The validity of the list of early warning signs was assessed by validity of content and its own validity (the validity of the list of warning signs). The validity of content was assessed by the subjective evaluations (opinions) of the evaluators. Thus an attempt was made to assess whether the early warning signs selected were indicators of what was to be measured (early diagnosis of ASD). The validity of the list of warning signs was assessed by exploratory univariate and multivariate logistic regression. Based on the analysis of intra- and inter-evaluator agreement, the variables (early warning signs) were selected in order to start the analysis which enabled us to establish the warning signs p associated with a diagnosis of ASD. A p value of ≤0.05 was considered statistically significant. The data gathered were recorded on a database programme (Microsoft Access 2010 for Windows, Redmont, CA, U.S.A.). The statistical analysis was conducted using the PASW 19.0 statistical software programme (Chicago, IL, U.S.A.).

ResultsBaseline characteristics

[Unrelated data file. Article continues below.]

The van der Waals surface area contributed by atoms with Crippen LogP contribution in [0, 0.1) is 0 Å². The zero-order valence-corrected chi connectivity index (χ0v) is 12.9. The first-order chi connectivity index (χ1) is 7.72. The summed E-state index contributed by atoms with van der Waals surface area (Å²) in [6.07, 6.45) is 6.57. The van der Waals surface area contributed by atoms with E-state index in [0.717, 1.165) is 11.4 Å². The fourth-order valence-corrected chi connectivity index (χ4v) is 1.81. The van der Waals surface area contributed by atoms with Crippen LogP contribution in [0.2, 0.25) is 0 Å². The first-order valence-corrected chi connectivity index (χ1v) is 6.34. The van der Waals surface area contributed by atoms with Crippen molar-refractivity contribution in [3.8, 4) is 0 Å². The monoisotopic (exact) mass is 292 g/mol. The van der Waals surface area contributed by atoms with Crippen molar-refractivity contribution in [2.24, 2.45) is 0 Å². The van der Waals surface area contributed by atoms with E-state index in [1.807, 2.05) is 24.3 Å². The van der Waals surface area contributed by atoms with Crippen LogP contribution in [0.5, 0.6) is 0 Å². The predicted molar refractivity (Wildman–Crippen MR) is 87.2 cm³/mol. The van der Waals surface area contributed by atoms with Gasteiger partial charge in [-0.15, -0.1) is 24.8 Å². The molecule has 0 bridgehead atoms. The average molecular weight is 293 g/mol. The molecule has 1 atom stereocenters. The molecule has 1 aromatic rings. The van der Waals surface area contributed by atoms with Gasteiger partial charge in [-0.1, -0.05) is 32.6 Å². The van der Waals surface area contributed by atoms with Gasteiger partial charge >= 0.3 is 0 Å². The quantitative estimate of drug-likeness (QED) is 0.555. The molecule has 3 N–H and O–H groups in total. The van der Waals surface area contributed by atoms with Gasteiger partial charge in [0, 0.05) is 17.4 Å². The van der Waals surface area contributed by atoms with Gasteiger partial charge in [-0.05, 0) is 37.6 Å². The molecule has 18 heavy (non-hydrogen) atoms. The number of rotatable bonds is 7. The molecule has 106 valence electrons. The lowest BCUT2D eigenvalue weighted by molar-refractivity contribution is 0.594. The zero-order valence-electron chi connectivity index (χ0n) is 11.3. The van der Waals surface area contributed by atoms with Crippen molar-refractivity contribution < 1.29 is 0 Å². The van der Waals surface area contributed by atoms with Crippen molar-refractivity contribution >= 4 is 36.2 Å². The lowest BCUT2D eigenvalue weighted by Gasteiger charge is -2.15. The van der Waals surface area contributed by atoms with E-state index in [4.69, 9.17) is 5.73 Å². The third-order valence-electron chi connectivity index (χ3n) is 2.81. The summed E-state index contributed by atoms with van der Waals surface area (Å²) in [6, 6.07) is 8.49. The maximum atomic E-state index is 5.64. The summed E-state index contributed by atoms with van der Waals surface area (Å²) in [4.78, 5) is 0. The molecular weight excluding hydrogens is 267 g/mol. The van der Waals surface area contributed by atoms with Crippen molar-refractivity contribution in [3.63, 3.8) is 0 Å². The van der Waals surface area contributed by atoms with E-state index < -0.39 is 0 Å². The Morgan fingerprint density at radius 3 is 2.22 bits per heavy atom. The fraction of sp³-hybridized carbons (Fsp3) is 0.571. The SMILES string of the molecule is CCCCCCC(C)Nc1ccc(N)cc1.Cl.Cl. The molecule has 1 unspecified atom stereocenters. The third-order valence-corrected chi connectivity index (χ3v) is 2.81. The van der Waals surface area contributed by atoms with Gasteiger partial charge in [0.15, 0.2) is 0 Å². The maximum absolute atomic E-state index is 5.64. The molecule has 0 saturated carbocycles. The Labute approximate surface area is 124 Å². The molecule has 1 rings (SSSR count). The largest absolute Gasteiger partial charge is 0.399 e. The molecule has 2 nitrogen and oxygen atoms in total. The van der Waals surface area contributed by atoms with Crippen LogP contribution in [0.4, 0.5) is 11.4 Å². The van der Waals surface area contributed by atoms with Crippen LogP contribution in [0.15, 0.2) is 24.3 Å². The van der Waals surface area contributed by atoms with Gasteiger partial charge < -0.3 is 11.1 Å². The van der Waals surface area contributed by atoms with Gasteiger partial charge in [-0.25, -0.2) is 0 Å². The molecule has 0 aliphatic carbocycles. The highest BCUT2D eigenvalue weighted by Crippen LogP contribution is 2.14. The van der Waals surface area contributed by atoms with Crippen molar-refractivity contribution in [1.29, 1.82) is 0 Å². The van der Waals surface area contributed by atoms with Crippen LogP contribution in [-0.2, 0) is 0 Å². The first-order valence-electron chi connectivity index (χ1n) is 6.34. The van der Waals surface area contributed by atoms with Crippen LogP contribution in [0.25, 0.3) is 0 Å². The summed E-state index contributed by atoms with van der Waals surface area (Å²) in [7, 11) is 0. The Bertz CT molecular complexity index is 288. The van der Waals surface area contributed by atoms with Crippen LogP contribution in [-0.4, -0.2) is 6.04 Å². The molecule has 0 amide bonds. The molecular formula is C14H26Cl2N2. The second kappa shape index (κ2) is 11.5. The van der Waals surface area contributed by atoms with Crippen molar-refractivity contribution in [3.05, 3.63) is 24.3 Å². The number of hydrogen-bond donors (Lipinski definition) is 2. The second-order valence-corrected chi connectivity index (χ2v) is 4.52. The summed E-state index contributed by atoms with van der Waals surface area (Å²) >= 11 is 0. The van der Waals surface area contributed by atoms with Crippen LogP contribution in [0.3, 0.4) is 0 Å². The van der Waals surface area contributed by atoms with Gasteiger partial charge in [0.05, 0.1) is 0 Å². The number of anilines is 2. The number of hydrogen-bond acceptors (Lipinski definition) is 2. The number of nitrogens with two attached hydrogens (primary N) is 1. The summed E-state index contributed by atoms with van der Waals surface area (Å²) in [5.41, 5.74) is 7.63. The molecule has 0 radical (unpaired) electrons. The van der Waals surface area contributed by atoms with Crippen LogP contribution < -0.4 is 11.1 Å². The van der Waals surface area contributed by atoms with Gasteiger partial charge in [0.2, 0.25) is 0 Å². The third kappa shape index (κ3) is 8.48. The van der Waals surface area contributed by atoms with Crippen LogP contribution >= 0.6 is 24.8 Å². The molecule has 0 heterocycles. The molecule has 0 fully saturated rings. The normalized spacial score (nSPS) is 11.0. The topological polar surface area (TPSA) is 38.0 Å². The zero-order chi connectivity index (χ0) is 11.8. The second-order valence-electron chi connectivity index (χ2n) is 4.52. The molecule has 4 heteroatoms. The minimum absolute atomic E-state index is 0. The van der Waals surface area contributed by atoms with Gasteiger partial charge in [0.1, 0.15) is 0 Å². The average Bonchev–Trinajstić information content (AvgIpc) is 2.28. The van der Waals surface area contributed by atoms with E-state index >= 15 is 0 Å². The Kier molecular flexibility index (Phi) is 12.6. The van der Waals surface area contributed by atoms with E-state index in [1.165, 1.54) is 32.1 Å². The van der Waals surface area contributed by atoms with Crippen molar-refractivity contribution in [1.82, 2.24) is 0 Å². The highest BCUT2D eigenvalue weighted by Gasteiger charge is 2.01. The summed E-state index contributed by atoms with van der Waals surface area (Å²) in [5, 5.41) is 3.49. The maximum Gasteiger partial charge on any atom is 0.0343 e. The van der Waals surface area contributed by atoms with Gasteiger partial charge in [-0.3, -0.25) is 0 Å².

A total of 14 parents (or legal representatives) provided videos of 14 people with DS. Two of these videos did not meet what was required (one video had no images of the child with DS between 0 and <5 years, and the other had no sequences of images which would illustrate warning signs) and were not included in the analysis. Therefore, 12 videos of 12 people with DS were used to evaluate the warning signs of ASD. Six from the DS-ASD group and 6 from the DS – no ASD group. Table 2 shows the baseline characteristics of the population studied.

Table 2.

Baseline characteristics (DS-ASD: children with DS and a diagnosis of ASD; DS-noASD: children with DS and no diagnosis of ASD).

Baseline characteristicsTotal  DS-ASD  DS-no ASD 
    (n=12)  (n=6)  (n=6) 
Age (months)  Median (range)  90 (66–121)  91 (75–121)  79 (66–92) 
Age in the video (months)  Median (range)  20 (03–60)  24 (7–60)  13 (3–60) 
Gender: male/female  n (%)/n (%)  8 (66.6%)/4 (33.3%)  4 (66.6%)/2(33.3%)  4 (66.6%)/2(33.3.%) 

DS-ASD: children with DS and diagnosed with an ASD; DS-no ASD: children with DS and with no diagnosis of ASD.

Assessment of ASD: early warning signsReliability of early warning signs